Wednesday, January 14, 2009

What's the Buzz Over Burt's Garbage?

Photo via Editor B

Probably my favourite company has to be Burt’s Bees. All of Burt’s products are approximately 99% organic plus they have an ethical commitment to both the environment and their customer. It doesn’t get much better than this company. I’m always telling my friends (and sometimes complete strangers) that Burt is so organic he knows every bee by name. Burt must be so proud to have me has his customer (**can someone help me get my tongue out my cheek?**)

Burt’s Bees is one example of how companies across the US and; hopefully, the world are taking a closer look at what’s in their garbage bins. Companies are beginning to realize that by making big changes in the way they handle their garbage they can not only reduce the level of garbage they produce; but, also save money. Many companies have set sustainability goals of curbing trash and improving recycling. The only truly effective way to do this is “hands-on, in the dumpster” inspection of the garbage and Burt’s Bees did just that.

After dressing for the occasion (in HazMat suits) Burt’s employees (no, not the bees) inspected two weeks worth of garbage for recycling opportunities and ideas that would further cut the company’s waste. Was it worth it?

According to John Replogle, president and CEO, “Employees … found recycling opportunities that cut the company's waste in half while generating $25,000 in estimated annual savings.”

"We found money in the dumpster," he declares. "We've turned our waste stream from a cost center into a profit center."

Businesses are also finding new revenue streams in their garbage by taking items that were hauled away to the landfill in the past and instead selling them to someone else for cash -- a boon in a slow economy. A bigger boon for the landfill that will now have a longer life to be used for items that truly can’t be dealt with in any other way.

“Dumpster diving helped move Burt's Bees closer to its goal of sending zero waste to landfills by 2020. Set 18 months ago, the company quickly made great strides at reaching that target and went from producing 40 tons of waste per month down to an impressive 10 tons per month by aggressively recycling and introducing composting at its Durham, N.C., corporate office and manufacturing plant,” says Replogle.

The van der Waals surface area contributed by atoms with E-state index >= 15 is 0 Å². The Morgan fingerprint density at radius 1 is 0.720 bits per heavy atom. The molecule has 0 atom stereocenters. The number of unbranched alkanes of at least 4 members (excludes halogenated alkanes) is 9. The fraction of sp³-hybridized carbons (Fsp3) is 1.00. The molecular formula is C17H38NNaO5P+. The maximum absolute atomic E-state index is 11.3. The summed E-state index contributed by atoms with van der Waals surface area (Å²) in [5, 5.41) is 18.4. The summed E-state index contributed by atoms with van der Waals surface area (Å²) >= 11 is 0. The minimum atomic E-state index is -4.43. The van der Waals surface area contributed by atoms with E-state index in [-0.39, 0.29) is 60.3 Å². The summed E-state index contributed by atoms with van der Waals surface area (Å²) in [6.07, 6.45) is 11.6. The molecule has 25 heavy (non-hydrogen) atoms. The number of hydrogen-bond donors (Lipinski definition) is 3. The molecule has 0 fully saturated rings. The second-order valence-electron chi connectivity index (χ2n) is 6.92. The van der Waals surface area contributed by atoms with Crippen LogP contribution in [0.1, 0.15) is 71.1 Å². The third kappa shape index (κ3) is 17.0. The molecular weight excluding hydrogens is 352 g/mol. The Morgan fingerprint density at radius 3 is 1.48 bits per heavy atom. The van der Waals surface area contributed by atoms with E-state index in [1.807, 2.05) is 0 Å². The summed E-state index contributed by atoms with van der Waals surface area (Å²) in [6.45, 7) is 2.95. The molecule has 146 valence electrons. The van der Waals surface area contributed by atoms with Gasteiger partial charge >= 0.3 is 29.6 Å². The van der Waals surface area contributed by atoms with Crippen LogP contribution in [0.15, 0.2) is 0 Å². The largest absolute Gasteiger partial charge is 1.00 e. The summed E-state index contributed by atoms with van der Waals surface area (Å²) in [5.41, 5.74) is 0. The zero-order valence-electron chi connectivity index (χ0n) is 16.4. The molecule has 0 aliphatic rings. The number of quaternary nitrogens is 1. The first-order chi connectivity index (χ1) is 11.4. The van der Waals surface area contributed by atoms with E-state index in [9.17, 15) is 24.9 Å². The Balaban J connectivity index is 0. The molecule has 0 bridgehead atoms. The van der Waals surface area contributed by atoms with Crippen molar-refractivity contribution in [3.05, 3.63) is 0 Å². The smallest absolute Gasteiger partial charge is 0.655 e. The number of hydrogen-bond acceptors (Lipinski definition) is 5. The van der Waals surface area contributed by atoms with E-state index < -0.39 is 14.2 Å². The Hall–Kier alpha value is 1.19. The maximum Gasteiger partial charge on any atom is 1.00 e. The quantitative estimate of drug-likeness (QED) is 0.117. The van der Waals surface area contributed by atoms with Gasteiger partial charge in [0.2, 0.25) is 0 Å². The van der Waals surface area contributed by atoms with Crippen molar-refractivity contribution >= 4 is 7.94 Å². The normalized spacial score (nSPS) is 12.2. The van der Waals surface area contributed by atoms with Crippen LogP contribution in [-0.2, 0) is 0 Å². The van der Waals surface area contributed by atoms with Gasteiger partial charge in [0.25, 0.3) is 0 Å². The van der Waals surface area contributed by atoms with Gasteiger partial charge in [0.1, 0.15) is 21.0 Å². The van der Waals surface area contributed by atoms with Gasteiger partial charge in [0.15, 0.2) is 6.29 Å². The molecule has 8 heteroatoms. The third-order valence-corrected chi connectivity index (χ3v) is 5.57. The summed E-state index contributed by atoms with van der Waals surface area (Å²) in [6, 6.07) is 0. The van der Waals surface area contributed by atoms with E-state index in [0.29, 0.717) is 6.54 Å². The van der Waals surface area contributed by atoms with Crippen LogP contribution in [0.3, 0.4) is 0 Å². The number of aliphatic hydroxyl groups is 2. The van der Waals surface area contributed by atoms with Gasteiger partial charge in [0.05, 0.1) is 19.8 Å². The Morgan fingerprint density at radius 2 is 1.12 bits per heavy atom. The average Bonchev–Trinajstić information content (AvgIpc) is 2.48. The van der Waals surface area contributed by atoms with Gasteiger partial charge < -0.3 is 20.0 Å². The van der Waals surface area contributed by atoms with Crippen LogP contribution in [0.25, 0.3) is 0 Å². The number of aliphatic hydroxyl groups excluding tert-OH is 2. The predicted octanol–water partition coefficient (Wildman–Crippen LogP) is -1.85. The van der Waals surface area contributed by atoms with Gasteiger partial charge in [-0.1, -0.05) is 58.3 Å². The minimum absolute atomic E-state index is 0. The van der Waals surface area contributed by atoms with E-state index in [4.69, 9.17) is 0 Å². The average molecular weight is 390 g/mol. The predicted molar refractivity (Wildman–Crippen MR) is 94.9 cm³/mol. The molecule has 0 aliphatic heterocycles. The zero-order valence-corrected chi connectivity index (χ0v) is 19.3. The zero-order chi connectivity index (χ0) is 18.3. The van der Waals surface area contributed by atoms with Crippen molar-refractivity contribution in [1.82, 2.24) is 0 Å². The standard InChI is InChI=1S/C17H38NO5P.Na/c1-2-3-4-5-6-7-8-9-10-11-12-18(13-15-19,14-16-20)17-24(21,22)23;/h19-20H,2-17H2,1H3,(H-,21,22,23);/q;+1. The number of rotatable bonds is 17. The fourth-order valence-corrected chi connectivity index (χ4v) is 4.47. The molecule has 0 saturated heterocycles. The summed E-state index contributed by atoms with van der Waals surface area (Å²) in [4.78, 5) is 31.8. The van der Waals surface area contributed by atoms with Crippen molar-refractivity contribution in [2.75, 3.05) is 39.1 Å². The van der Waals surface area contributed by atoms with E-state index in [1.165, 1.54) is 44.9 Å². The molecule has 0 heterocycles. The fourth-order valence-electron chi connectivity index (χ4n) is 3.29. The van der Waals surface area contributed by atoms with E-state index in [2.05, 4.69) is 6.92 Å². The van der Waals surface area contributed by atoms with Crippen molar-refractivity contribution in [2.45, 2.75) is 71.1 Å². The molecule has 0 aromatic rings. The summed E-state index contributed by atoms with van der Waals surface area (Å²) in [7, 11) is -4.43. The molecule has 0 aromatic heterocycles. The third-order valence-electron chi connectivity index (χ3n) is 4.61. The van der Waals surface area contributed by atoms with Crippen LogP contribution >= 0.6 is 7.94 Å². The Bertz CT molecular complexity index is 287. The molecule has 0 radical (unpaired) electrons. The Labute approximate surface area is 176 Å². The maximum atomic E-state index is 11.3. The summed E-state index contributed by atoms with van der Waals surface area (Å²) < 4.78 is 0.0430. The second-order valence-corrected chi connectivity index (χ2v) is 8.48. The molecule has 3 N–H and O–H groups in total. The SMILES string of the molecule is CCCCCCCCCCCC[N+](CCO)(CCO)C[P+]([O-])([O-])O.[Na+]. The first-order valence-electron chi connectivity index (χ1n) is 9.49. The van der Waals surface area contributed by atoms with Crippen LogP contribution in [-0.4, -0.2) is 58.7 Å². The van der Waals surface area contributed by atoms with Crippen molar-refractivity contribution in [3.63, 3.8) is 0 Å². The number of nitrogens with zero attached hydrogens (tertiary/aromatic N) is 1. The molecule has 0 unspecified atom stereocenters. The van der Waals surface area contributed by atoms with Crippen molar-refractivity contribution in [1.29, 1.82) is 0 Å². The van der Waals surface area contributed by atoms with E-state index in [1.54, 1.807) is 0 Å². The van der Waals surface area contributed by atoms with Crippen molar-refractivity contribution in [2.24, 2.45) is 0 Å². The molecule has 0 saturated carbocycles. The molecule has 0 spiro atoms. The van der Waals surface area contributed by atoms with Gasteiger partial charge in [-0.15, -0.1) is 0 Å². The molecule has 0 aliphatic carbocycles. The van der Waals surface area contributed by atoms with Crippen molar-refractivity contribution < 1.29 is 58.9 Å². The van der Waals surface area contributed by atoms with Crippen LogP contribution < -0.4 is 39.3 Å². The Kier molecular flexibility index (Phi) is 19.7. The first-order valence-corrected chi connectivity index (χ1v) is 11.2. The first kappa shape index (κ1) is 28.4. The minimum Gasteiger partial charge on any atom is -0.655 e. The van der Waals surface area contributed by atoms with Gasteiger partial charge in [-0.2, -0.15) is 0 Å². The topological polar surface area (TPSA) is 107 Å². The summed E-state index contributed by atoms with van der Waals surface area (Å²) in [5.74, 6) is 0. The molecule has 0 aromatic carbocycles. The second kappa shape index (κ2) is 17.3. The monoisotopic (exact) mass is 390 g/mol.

"Then we were stuck and needed to reinvigorate the effort again," he recalls.

The superheroes of the company, The Green Team, saved the garbage for two weeks, placed it in the parking lot and; with the help of employees, took a good look at what did or did not need to be there.

They made three piles: things they already recycle that weren’t and did not belong in the trash; things that could be recycled if an outlet were located (eg. Plastic buckets); real garbage that couldn’t be recycled for sanitary reasons (latex gloves, hairnets).

"Once you've seen your garbage up close, it's hard to ignore it," jokes Shira E. Norman, a research consultant in the Chicago office of YRG Sustainability.

Norman adds, “Experts insist the (dumpster diving) exercise makes a strong impression on employees that can inspire behavior change with far greater impact than any written report or e-mail alert.”

I believe we as a planet have become so desensitized to news that is reported to us via written report, spoken word, email or other forms of communication where the visual impact component is missing that it goes unheard by most of us.

Burt's Bees' Replogle felt the visual component to be a huge part of the exercise. He says they used their dumpster diving effort as a teachable moment and urged its 300-plus workers that day to inspect what they were throwing away

"That walk through the parking lot and seeing all that trash translated into a collective 'aha moment' and we all realized we could do a better job at recycling," says Replogle.

“After that experience, the company quickly jumped from 80 percent compliance in recycling to 98 percent,” he says. "Now we have a shared ethos of taking responsibility," he adds.

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